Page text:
476 F2d 180 Long v. Zopp
476 F.2d 180
David Allen LONG, a minor 18 years of age, by his father and
next friend, Albert L. Long, Plaintiff-Appellant,
Robert ZOPP, head football coach of Greenbrier East High
School, et al., Defendants-Appellees.
United States Court of Appeals,
Argued Feb. 5, 1973.
Decided March 29, 1973.
Michael C. Smith, Union, W. Va., for appellant.
E. M. Payne, III, Beckley, W. Va. (Bowers, File, Hodson & Payne, Beckley, W. Va., on brief), for appellees.
Before RUSSELL and FIELD, Circuit Judges, and BRYAN, District Judge.
Massie v. Henry (4th Cir. 1972), 455 F.2d 779, found it constitutionally impermissible for public schools to impose "hair codes" on their students. The football coach at Greenbrier East High School, however, decreed that all members of the football squad at that school should observe a "hair code" prescribed by him, not merely during football season, but throughout the school year, under penalty of being denied their "letter" for participation as a member of the team. The plaintiff was a student at Greenbrier East High School and a member of the football squad who, by his participation, earned a right to a "letter" in football. He had observed the "hair code" ordered by the football coach during the football season but allowed his hair to grow beyond the prescribed length thereafter. Because of his noncompliance with the "hair code" in the off-season school year, he was denied at the end of the school year his football "letter" and an invitation to the Athletics Banquet by the coach. This action of the coach, on appeal, was sustained by the school authorities. The plaintiff seeks by this action to void as an unconstitutional deprivation this denial of his right to a football "letter" by the school authorities. The District Court dismissed his action. We reverse.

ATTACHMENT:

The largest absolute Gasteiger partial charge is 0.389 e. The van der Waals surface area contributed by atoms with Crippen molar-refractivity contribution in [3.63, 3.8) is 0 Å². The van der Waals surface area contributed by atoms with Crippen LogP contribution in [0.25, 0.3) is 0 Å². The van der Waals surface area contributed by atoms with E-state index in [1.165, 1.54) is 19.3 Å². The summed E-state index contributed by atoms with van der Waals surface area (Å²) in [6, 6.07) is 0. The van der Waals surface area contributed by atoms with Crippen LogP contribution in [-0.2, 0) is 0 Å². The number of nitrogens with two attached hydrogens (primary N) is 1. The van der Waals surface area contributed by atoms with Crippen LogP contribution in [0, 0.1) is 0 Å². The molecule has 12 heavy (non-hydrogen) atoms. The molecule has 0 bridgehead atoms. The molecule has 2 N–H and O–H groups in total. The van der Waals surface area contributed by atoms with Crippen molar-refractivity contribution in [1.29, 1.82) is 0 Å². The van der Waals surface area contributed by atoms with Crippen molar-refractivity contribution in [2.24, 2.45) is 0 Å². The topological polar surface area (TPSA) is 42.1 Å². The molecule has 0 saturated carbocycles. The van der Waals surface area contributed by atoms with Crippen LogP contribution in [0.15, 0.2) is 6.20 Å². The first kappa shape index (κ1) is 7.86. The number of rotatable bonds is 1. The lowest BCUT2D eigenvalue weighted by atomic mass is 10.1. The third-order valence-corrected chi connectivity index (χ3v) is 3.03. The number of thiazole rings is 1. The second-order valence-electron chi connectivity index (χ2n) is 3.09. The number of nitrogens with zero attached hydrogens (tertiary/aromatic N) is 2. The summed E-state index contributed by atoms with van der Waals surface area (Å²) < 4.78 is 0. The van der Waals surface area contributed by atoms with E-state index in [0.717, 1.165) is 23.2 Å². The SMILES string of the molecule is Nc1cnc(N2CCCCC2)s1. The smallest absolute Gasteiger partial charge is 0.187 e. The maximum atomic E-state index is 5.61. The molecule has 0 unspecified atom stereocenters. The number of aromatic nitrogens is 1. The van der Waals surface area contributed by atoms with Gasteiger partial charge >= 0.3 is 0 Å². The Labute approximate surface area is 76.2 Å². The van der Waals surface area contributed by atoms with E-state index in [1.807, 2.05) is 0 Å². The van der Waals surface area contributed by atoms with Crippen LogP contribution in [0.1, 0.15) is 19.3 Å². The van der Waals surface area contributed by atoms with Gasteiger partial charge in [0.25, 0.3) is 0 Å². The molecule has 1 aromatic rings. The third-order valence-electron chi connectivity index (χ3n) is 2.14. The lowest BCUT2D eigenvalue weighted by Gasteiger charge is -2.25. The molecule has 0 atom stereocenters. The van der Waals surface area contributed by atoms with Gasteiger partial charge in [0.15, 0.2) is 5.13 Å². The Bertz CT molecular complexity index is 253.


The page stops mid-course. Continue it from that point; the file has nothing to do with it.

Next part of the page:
The doctrine of Massie is equally applicable to all school-controlled activities. It extends to school athletic programs, as well as to school academic programs. Awards, properly earned in either field, cannot be used as instruments to enforce compliance with a "hair code", for the enforcement of which there is no compelling necessity. Assuming arguendo that there might be some hygienic or other reason to support a "hair code", as promulgated by the football coach during football season, such reason would plainly not justify the enforcement of the code after the football season had ended. The action of the football coach was accordingly in violation of the principles enunciated in Massie. See Dunham v. Pulsifer (D.C. Vt.1970) 312 F.Supp. 411. The plaintiff is entitled to injunctive relief. Under the circumstances, we do not feel a monetary award is warranted.
Reversed with instructions.